Elastic Modulus: 12.00 GPa

    And this is Jarrah:

    Average Dried Weight: 835 kg/m^3
    Janka Hardness: 8270N
    Elastic Modulus: 14.70 GPa

    ... so if you use Jarrah, you would have a heavier bat for the same shape because it is more dense. It would also be harder and have more elasticity.

    As for Willow (suggested above):

    Average Dried Weight: 400 kg/m^3
    Janka Hardness: 2530N
    Elastic Modulus: 7.76 GPa

    ... you would get a lighter bat, half as hard, and less elastic.
     
  12. ck_psy

    ck_psy Member

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    Victorian ash?
    Queensland maple?
     
  13. EvilGenius

    EvilGenius Member

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    I don't know what the finishing process of a baseball bat is, but I know with a cricket bat they are heavily oiled and 'knocked-in', which is a very similar process to the hardening of gun barrels. This results in the wood becoming much stronger and harder than in its raw state.
     
    Last edited: Oct 18, 2017
  14. Brick

    Brick Member

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    You've got the elasticity the wrong way around, the higher the elastic modulus, the less deflection the material will experience for the same applied force. Probably a fair summation of the relative and obtainable material properties though. I'd say to Anon, keep a bit of an eye on the Modulus of Rupture (ultimate failure stress), they mostly seem to be about 100-120MPa but there are a few that are notably lower.

    All these things might help as a guide, but as Pelman said, at the end of the day you're going to have to make a few up and give them a test and don't forget to tweak your design as needed to keep the weight/balance in check :thumbup:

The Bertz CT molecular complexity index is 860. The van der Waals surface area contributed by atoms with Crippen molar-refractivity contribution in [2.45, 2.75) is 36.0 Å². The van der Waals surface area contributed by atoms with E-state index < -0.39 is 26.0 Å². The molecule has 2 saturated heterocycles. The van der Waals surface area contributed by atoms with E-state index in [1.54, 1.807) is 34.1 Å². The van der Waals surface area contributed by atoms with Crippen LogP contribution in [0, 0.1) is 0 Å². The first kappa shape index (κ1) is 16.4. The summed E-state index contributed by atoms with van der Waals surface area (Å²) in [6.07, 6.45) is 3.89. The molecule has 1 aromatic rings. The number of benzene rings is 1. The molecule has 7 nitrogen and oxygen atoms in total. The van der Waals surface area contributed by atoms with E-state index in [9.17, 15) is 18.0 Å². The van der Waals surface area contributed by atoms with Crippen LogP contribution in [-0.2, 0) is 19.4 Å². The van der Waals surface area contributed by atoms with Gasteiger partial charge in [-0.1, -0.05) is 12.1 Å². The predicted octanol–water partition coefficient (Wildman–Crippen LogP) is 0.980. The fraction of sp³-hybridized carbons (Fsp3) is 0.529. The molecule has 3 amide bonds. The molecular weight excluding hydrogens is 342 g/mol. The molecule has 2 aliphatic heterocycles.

15. hlokk

    hlokk Member

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    Ah, and interesting one. It's easy to make a bat but it's much harder to make one legal and similar to Ash (or Maple).

    The baseball code just requires a diameter no more than 2.6 inch diameter and no more than 42" long, plus a drop value, which is easy enough, but getting the "feeling" of a bat will be much harder, even if you were to use ash or maple. Creating an approximate shape is one thing (even if you match the weight balance) but creating a great bat will be exceedingly hard (manufacturers have design shapes down to mm).

    If you wanted a usable bat, rather than a good bat, that could certainly be done. However, as Australian timbers tend to have very coarse grain you may get a higher chance of shattering for the same bending strength. Baseball bats are also orientated so the hitting side is at the strongest grain.

    Denser timbers can be used but generally not in favour with bat makers due to heavier mass meaning slower bat speed (I guess you could decrease the diameter but that has other downsides). They've used Oak and Hickory in the past

    Ill see if I can find a list of timbers of approximate density of 700kg/m3 but the immediate one that springs to mind is "Tasmanian oak". Density of 680 but varies as there are 3 species under this name. Keep in mind, each piece of timber will have different densities depending on the tree (and vary with humidity but that is easier to determine)


    http://www.woodbat.org

    What is your location? May affect what timbers you can access
     
  16. apsilon

    apsilon Member

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    I would've never thought of that. Baseball bats are round so it's never crossed my mind that they're supposed to be used a certain way but you're right. Apparently makers place their branding on the weakest part so that should be either up or down so the strongest grain is presented to the ball. That's my new bit of useless trivia learned for the day.
     
  17. Amfibius

    Amfibius Member

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    Thanks for the correction! :thumbup: